Congressional Republicans, whose counsel met privately with White House officials earlier this week, moved yesterday to limit a House subcommittee's probe of how Ronald Reagan's 1980 campaign obtained documents and information from President Carter's White House.

At the White House, deputy press secretary Larry Speakes called any suggestion that the administration is trying to influence the House probe "an absolute lie."

He said that White House counsel Fred F. Fielding, chief congressional lobbyist Kenneth M. Duberstein and presidential assistant Richard G. Darman had held "a get-acquainted meeting" Tuesday with Steve Hemphill, Republican counsel for the Post Office and Civil Service Committee.

"We're not trying to orchestrate anything in that committee," Speakes said of the human resources subcommittee, noting that the Democrats have a 4-to-2 majority. "It would be extremely difficult to do so . . . . There is no effort on the part of this White House to contain the investigation. Period. The direction of the president is to be cooperative with the Justice Department, the FBI and the Albosta committee."

While subcommittee Chairman Donald J. Albosta (D-Mich.) tried to fend off the Republican counterattack yesterday, he also had to deal with skepticism from House Speaker Thomas P. (Tip) O'Neill Jr. (D-Mass.), who said he believes that the inquiry is detracting from more important Democratic issues.

O'Neill said he told Albosta Wednesday night that any full-fledged probe should be handled by the House Judiciary Committee, not by Albosta's subcommittee.

"He doesn't have investigatory rights," O'Neill said. "I told him, 'Don't overstep your bounds.' "

O'Neill said he would not try to block the inquiry unless Albosta did "something rash that I didn't agree with."

The speaker noted that any effort to subpoena Reagan campaign documents must be approved by Post Office and Civil Service Committee Chairman William D. Ford (D-Mich.). Ford said he would approve a subpoena only if it becomes necessary to get information.

"Don's a solid, straightforward Michigan farmer and he's not going to get pushed around by anyone," Ford added.

GOP counsel Hemphill said he and White House officials "discussed the methods by which the White House can cooperate" with the subcommittee probe and how the need for a subpoena might be avoided.

He said they did not discuss Republican efforts to limit the probe or require greater consultation with the minority side, but focused on the panel's dispute with the White House over access to Reagan campaign documents stored at the Hoover Institution at Stanford University.

The subpoena question soon may become moot, sources said, because Albosta and the White House have moved closer to an agreement on access to the Hoover files.

At yesterday's subcommittee hearing, Rep. Benjamin A. Gilman (R-N.Y.) persuaded the panel to amend its formal investigative guidelines to give Republicans a larger role in the probe.

Gilman, whose staff had notified the White House Monday that he would be attacking the probe as a fishing expedition, also pushed through language requiring the panel to look into wrongdoing by both the Reagan and Carter campaigns.

"I don't think we have to find a guilty culprit to reform legislation," he said. "We don't need an extensive, far-reaching investigation . . . ."

Gilman said the panel had no need to examine the Hoover files to amend the federal ethics laws because it could "assume the worst--that someone from the White House in the Carter administration turned over material" to Reagan's campaign.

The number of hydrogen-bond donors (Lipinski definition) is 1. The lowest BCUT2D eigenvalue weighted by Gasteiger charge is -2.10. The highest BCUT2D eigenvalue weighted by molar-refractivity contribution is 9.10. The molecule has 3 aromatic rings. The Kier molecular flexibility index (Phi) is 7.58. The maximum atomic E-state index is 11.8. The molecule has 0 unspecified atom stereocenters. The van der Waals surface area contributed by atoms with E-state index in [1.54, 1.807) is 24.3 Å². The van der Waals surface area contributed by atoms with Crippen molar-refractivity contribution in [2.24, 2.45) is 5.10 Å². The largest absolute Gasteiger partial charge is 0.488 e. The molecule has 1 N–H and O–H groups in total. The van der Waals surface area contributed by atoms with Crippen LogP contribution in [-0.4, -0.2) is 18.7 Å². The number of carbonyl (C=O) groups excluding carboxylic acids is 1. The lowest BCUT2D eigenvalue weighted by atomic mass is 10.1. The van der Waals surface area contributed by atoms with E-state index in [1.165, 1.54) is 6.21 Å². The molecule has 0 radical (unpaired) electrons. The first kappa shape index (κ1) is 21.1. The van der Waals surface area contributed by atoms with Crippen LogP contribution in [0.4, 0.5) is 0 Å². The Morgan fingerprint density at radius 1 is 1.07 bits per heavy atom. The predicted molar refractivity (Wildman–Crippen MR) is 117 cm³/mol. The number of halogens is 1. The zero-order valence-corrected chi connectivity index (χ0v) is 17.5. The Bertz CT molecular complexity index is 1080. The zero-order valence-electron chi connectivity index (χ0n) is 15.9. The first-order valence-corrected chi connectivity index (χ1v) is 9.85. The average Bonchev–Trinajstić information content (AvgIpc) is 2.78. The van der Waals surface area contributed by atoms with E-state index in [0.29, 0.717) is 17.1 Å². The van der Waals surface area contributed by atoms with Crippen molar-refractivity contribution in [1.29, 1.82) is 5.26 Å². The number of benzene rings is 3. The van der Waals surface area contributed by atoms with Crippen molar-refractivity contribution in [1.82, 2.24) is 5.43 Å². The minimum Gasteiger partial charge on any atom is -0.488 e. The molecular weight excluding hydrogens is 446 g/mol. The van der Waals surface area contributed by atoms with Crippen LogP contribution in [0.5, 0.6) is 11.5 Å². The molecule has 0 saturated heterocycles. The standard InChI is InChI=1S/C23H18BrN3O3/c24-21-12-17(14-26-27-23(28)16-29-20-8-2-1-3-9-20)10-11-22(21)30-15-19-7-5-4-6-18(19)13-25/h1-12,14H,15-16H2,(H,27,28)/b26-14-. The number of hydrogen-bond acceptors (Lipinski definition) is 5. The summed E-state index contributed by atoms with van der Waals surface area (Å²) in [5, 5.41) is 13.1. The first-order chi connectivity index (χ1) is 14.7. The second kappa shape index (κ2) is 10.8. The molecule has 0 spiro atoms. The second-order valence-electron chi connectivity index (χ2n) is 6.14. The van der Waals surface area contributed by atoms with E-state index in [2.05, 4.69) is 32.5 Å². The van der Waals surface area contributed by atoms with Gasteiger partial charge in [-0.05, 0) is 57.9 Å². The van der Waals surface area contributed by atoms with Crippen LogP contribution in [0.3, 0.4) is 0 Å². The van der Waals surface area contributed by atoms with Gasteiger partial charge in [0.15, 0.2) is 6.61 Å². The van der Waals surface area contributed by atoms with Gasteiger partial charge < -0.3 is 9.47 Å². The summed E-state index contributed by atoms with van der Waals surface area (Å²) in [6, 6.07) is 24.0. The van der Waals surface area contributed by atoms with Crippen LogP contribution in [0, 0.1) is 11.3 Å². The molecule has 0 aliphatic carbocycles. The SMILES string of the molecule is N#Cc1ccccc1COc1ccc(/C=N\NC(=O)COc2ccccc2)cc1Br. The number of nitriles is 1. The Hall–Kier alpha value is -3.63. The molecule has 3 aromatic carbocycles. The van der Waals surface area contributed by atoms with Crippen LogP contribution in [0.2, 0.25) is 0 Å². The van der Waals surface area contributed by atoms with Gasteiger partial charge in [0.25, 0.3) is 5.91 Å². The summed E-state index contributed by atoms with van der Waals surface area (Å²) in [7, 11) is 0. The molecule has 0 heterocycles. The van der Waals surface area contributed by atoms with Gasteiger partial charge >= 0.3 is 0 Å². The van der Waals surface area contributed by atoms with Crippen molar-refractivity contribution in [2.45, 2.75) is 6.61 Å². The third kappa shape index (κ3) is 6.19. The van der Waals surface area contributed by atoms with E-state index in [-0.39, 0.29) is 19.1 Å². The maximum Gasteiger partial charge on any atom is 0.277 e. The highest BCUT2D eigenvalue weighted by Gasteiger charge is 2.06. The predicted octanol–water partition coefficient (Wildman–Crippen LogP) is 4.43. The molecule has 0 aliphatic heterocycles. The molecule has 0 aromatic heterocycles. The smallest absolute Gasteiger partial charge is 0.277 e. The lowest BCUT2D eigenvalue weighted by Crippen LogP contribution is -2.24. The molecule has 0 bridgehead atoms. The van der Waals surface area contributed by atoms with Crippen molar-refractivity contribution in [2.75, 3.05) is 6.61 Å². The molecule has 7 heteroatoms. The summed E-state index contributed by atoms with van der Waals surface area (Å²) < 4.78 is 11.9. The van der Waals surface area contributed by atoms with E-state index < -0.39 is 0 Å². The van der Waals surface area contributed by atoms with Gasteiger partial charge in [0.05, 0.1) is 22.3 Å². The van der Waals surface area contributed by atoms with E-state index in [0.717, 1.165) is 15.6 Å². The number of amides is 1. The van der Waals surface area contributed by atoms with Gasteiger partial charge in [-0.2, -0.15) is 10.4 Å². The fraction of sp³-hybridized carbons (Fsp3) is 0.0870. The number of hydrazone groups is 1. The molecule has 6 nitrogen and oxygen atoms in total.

But Albosta said the probe is needed and that Congress would not have adopted many current ethics laws if it had not investigated the Watergate scandals.

"We have to know where the law broke down," Albosta said. "I don't know where the chips are going to fall and I could care less . . . .

"The questions are whether there are adequate provisions in the regulations to prevent the misuses of presidential or federal government property or information, whether these provisions are understood and whether they are enforced or enforceable at all."

Albosta said he would not call public hearings in the near future. "This will not be a sideshow," he said. "People will not be called before this committee for allegations without any facts."

At Gilman's urging, the panel adopted language that said "the object of this investigation is to define legislative needs . . . to reform the Ethics in Government Act based upon allegations and possible ethical violations in both presidential campaigns in 1980."

The Democrats, in a series of amendments, also promised to brief minority staff members before taking major action and to include them in interviews of former Carter and Reagan campaign officials.

The partisan feuding came against the backdrop of a concerted public relations campaign by the White House to demonstrate that President Reagan is determined get to the bottom of the controversy.

House Minority Leader Robert H. Michel (R-Ill.), whose aides have discussed the probe with Hemphill, said yesterday that continuing the House probe could expose Democratic "skeletons in the closet."

"Frankly, they may blow it by having built up such a bogeyman here that turns out to be a bust," Michel said.

In the Senate, meanwhile, Sen. Dennis DeConcini (D-Ariz.) asked the Judiciary Committee to create a special subcommittee to investigate the 1980 campaign. "I do not believe the republic or either party is well served by the use of purloined documents, some of them possibly classified, or espionage systems trying to infiltrate the White House," he said.

Several Democratic senators supported DeConcini's effort, but a spokesman for committee Chairman Strom Thurmond (R-S.C.) said Thurmond considers the idea "premature" until the FBI finishes its criminal investigation.